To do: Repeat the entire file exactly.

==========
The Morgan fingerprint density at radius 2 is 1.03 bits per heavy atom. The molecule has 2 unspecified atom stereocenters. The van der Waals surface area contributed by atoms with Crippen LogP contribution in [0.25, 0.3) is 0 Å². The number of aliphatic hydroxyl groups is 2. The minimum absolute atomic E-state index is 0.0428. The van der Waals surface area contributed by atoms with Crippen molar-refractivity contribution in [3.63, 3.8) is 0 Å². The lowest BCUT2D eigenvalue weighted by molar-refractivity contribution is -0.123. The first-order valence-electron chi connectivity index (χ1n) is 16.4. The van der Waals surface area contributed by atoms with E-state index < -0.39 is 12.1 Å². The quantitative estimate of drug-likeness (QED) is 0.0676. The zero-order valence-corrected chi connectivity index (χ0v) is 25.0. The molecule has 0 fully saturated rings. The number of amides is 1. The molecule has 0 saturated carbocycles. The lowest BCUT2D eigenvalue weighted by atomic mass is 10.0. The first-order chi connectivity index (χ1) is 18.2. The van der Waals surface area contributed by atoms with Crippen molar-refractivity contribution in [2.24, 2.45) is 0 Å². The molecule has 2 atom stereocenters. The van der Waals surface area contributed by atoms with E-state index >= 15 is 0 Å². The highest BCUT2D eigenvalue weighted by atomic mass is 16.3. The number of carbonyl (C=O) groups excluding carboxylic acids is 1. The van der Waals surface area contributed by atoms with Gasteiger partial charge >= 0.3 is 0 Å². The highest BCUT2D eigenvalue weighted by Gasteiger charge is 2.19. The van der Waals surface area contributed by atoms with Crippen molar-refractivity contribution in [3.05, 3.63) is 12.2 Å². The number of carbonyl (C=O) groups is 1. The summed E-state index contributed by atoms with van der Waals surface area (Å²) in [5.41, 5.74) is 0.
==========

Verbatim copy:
The Morgan fingerprint density at radius 2 is 1.03 bits per heavy atom. The molecule has 2 unspecified atom stereocenters. The van der Waals surface area contributed by atoms with Crippen LogP contribution in [0.25, 0.3) is 0 Å². The number of aliphatic hydroxyl groups is 2. The minimum absolute atomic E-state index is 0.0428. The van der Waals surface area contributed by atoms with Crippen molar-refractivity contribution in [3.63, 3.8) is 0 Å². The lowest BCUT2D eigenvalue weighted by molar-refractivity contribution is -0.123. The first-order valence-electron chi connectivity index (χ1n) is 16.4. The van der Waals surface area contributed by atoms with E-state index < -0.39 is 12.1 Å². The quantitative estimate of drug-likeness (QED) is 0.0676. The zero-order valence-corrected chi connectivity index (χ0v) is 25.0. The molecule has 0 fully saturated rings. The number of amides is 1. The molecule has 0 saturated carbocycles. The lowest BCUT2D eigenvalue weighted by atomic mass is 10.0. The first-order chi connectivity index (χ1) is 18.2. The van der Waals surface area contributed by atoms with Crippen molar-refractivity contribution in [2.24, 2.45) is 0 Å². The molecule has 2 atom stereocenters. The van der Waals surface area contributed by atoms with E-state index >= 15 is 0 Å². The highest BCUT2D eigenvalue weighted by atomic mass is 16.3. The number of carbonyl (C=O) groups excluding carboxylic acids is 1. The van der Waals surface area contributed by atoms with Gasteiger partial charge >= 0.3 is 0 Å². The highest BCUT2D eigenvalue weighted by Gasteiger charge is 2.19. The van der Waals surface area contributed by atoms with Crippen molar-refractivity contribution in [3.05, 3.63) is 12.2 Å². The number of carbonyl (C=O) groups is 1. The summed E-state index contributed by atoms with van der Waals surface area (Å²) in [5.41, 5.74) is 0.